3 Elements of Walmart’s Store of the Future

By 
Jackson Lewis, Assistant Editor

walmart store

BENTONVILLE, Ark. -- Walmart’s startup incubator is developing a no-checkout shopping experience known as Project Kepler, according to online technology news source Recode. Also in the works is a project called Code Eight, which includes the big-box retailer’s recent tests of a personal-shopping service and delivery meant for higher-income customers in urban markets.

While Recode clarifies that these plans are still in the early stages, and it could be a decade before the tools are ready for public use, the report is a clear sign that Walmart is challenging Amazon for dominance in digital retail.

Here's a look at details of the clandestine Project Kepler, Code Eight and Walmart’s plans for the future as they stand today …

1. Project Kepler

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Project Kepler, located in Hoboken, N.J., is led by Mike Hanrahan, co-founder and former chief technology officer for Jet.com, which Walmart acquired in 2016 to spearhead the retailer’s online efforts.

One online job listing for Project Kepler seeks a “computer vision engineer,” according to Recode. That job’s purpose is to create a “best-in-class consumer experience in the physical retail space.”

The project envisions a system similar to the Amazon Go concept, which eliminates the need for human cashiers and documents purchases by tracking customer movement with cameras and sensors.

Walmart has publicly and proactively reassured its employees that they and their jobs are a priority for the company. The retailer currently has more than 2 million employees worldwide, many of whom work checkout, according to Recode.

2. Code Eight

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It’s no secret that Walmart’s primary customers are generally mid- to low-income Americans in rural areas. But Walmart is looking to expand that consumer base to "busy NYC moms" with Code Eight. This project strives to give customers product recommendations and allow them to make purchases through text messaging, according to Recode.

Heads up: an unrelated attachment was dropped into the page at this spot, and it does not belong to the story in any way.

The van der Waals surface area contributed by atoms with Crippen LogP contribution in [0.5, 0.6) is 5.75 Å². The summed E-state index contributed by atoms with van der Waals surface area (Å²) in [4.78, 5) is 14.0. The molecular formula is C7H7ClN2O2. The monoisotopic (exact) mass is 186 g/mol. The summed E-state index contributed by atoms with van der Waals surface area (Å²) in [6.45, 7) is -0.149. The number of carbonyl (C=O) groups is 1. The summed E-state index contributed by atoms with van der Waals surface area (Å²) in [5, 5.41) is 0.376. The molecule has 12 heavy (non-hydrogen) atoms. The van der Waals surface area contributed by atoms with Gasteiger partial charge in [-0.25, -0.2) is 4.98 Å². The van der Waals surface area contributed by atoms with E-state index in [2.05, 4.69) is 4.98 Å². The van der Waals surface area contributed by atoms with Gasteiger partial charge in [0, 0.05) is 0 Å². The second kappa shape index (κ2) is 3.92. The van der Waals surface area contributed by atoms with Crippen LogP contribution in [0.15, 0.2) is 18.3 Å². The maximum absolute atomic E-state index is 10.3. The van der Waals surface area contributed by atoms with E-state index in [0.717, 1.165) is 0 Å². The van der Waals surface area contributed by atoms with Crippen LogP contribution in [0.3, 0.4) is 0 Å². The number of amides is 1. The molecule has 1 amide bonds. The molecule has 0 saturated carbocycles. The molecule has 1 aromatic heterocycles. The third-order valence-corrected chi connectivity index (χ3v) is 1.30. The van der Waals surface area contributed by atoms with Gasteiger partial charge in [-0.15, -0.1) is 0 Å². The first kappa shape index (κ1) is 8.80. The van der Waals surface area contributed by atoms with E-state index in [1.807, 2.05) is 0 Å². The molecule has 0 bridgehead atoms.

Household items are delivered through the service for free within 24 hours, and other purchases are delivered within two business days, the report said. Returns are picked up free of charge at a customer’s apartment or house.

Jennifer Fleiss, co-founder of Rent the Runway, a clothing rental service, is leading Code Eight, which is based in New York City.

Eventually, Code Eight could charge a membership fee for the premium delivery service, but those currently testing the program are doing so free of charge.

Using the text-to-buy service reportedly looks like an automated bot but feels like there is a human being on the other end of the message.

3. Walmart's future

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With Project Kepler and Code Eight, Walmart is attempting to beat Amazon in the race to recreate the physical and online shopping experience.

When Amazon first launched with the ability for customers to leave their own product reviews, the idea was revolutionary. Today, the feature is a staple of any e-commerce experience. Walmart is hoping to be a similar trendsetter in this new era of retail.

To achieve this, Walmart is exploring machine learning, artificial intelligence and other futuristic tools to try to draw in the shopper of tomorrow. Whatever becomes of Project Kepler and Code Eight, it will likely end with Walmart looking a lot more like Amazon.